Board Game Review, Previews

The Swashbuckling Zoo (Salty Dogs)

Pirates. They’re an integral part of many awesome historical tales. Countless adventures, stories and symbolisms come from the adventures of these swashbuckling, quirky misfits. There’s a heavy prominence in history of them doing some pretty shady stuff… Not to name any of said activities (for reasons). However, each crew had their own individual “Pirate Code”, despite what Johnny Depp may have told you, and it was upheld. Through these codes, pirates may have been led on some very heroic adventures. Blackbeard for example! He quit pirating a few times, freed slaves (whilst also stealing a ship’s contents), avoided killing, had a massive crew and was killed by being shot and stabbed over 20 times! Men who make their own laws will do crazy things in a lawless world. Nowadays, pirates aren’t as romanticised and are recognised as criminals, as they should be. Salty Dogs by Berserker Art is a hand management, take that card game for 2-4 players.

Before we get started, the version of the game we played is a prototype. Despite the fact that this game looks incredibly polished, there is a chance that elements, artwork, text and rules may change.


Each player gets a play mat, known as a poop-deck, on which to play on. This is where they control everything from. Players receive 5 pirate cards to start off with as their crew. The objective of the game is to be the only player with any crew left, through any means necessary. You can gain more crew throughout by playing crew cards to empty spaces and you can reduce another player’s crew by playing attack cards. Any remaining crew cards are shuffled back into the main deck.

Each player is then given 5 starting cards to begin their hand. The cards in the game are all illustrated within their own categories, with each having their own flavour text. The card categories include:

  • Attack cards – cards played against other players to remove crew, steal cards or even steal crew
  • Defence cards – cards played against attack cards
  • Illness cards – cards played onto other player’s pirate cards
  • Cure cards – cards played to remove illness cards
  • Pirate cards – cards played to stock your crew
  • The game is played across player turns, with each drawing a card then playing a card. Players can play one card per turn and can target any player they choose if the card determines so. Defence cards can be played out of turn under the right circumstances but others can only be played on your turn.

    Attack cards are used to remove pirate cards from other player’s ships. When you remove someone’s pirate, that pirate goes into your brig. The brig serves no purpose other than to store taken pirates and they don’t contribute to the total score, only glory. Illness cards are played directly onto other players’ pirates and count as them being out. Captains are immune from illnesses, but a ship full of sick people wont do you any favours! Also, cure cards can only be played on your turn, not out of turn as a reaction. Pirate cards can’t be played if you have no free spaces.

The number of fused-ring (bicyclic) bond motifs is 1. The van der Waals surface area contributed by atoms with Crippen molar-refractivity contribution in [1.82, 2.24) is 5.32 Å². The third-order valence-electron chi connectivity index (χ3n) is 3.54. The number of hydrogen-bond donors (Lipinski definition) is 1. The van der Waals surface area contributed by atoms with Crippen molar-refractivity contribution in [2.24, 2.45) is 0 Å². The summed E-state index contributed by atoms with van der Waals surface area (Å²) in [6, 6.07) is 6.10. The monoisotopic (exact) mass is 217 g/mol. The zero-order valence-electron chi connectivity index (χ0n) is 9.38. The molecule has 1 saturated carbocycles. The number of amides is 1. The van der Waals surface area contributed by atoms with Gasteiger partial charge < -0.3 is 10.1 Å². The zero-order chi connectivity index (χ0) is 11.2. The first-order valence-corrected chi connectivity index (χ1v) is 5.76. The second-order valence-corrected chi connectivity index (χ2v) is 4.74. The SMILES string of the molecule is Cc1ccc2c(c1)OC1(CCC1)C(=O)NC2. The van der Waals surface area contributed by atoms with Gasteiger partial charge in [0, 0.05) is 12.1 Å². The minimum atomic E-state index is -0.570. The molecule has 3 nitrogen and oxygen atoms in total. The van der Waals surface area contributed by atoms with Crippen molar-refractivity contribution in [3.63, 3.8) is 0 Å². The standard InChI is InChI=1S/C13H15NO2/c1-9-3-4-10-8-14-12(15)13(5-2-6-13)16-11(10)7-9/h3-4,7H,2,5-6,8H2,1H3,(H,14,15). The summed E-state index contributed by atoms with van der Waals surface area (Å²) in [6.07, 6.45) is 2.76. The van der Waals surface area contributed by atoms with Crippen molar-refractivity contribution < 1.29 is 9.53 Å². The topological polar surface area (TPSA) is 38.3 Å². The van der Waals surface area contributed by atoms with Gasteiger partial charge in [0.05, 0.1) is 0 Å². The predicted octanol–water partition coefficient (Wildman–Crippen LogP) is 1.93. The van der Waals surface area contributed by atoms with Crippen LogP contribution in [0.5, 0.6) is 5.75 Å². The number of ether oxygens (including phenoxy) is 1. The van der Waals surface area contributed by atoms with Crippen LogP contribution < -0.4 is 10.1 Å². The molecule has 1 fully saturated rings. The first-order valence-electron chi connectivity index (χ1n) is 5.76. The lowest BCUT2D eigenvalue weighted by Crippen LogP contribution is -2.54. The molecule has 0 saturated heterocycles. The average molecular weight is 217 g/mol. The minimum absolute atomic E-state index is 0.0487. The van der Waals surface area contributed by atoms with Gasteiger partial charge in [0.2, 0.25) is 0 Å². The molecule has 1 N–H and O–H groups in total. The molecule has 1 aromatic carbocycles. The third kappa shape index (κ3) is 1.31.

How It Handles

    You’ve got to go all in with this game. No coyness, no friendliness, no love lost. It is exactly how a quick, take that game should be. The moment you show weakness is the moment every other player targets you for elimination.

    With most player elimination games, you’d be stuck sitting quietly until it’s done when out. This is often the reason a game isn’t played often: no one wants to watch play if they don’t have to, especially in a long game. Salty Dogs is played quickly. Very quickly. Tactics are available and big plays can be made, but only over turns and often you’ll choose more impulsive actions over schemes. The game plays in 10-20 minutes, and we’ve not yet broken that timescale, even when we had to refresh the draw deck.

    The artwork is crazy awesome. Each pirate is themed to their own design and may, or may not, have pop culture links and references. They’re all unique enough to be quirky and you’ll naturally begin to pick favourites. I’m all about Young Sean; eye patch and a tired look, something I can relate to. The played cards also look incredible. The explanations leave no questions and the art is funny, but not childish. Although all played cards have the same illustration, there’s an effort made to recolour them and the flavour text is different for each. It’s just a little addition that makes the cards unique without confusing what they are at a glance.

    The components of this game are amazing. I’ll acknowledge this is a prototype to anyone I play with, but the people who have enjoyed this game with me didn’t believe me. At all. The cloth play mats are self explanatory and the cards are well made. There’s little confusion across anything other than one or two discrepancies in the rules, but again, this is a prototype. If this is the calibre of quality at this stage, I genuinely can’t wait to see this as a polished product!

    Final Thoughts

    Salty Dogs has two important things you need to learn. Two things that you’ll come to realise through play…

    1. Salty Dogs shows how a take that game should be done. There’s little downtime between player turns and you’re always on guard or focusing on the next play. The moment your eyes are off the ball, bam! You’ve had it.

    2. The game requires aggression and lots of it! You play nicely and you’ll regret it quickly, fact. Any level of mercy will take you down later on, I personally learned that the hard way. The player I let live is the one who won. Hard lesson, no mercy.

    The game is fast, fun, hard hitting and a great laugh. If you’re a fan of take that, hand management or quick paced, quirky games, then Salty Dogs is for you. Keep an eye out for the Kickstarter later this year and check out the Salty Dogs website to keep up to date!